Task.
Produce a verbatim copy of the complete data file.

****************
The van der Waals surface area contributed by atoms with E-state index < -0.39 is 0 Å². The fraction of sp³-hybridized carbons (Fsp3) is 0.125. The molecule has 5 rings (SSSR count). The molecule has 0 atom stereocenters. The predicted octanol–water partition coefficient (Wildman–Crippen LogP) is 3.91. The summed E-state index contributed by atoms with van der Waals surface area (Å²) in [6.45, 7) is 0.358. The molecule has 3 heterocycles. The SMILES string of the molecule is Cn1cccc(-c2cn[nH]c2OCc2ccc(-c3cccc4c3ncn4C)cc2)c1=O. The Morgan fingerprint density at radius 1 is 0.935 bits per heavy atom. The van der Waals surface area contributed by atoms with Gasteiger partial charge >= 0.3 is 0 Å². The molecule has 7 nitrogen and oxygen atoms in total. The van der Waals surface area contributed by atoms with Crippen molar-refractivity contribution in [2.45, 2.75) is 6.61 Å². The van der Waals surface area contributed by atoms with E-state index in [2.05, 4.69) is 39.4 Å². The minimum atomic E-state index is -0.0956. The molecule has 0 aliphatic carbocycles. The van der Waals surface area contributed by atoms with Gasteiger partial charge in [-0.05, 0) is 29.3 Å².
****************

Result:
The van der Waals surface area contributed by atoms with E-state index < -0.39 is 0 Å². The fraction of sp³-hybridized carbons (Fsp3) is 0.125. The molecule has 5 rings (SSSR count). The molecule has 0 atom stereocenters. The predicted octanol–water partition coefficient (Wildman–Crippen LogP) is 3.91. The summed E-state index contributed by atoms with van der Waals surface area (Å²) in [6.45, 7) is 0.358. The molecule has 3 heterocycles. The SMILES string of the molecule is Cn1cccc(-c2cn[nH]c2OCc2ccc(-c3cccc4c3ncn4C)cc2)c1=O. The Morgan fingerprint density at radius 1 is 0.935 bits per heavy atom. The van der Waals surface area contributed by atoms with Gasteiger partial charge >= 0.3 is 0 Å². The molecule has 7 nitrogen and oxygen atoms in total. The van der Waals surface area contributed by atoms with Crippen molar-refractivity contribution in [2.45, 2.75) is 6.61 Å². The van der Waals surface area contributed by atoms with E-state index in [2.05, 4.69) is 39.4 Å². The minimum atomic E-state index is -0.0956. The molecule has 0 aliphatic carbocycles. The van der Waals surface area contributed by atoms with Gasteiger partial charge in [-0.05, 0) is 29.3 Å².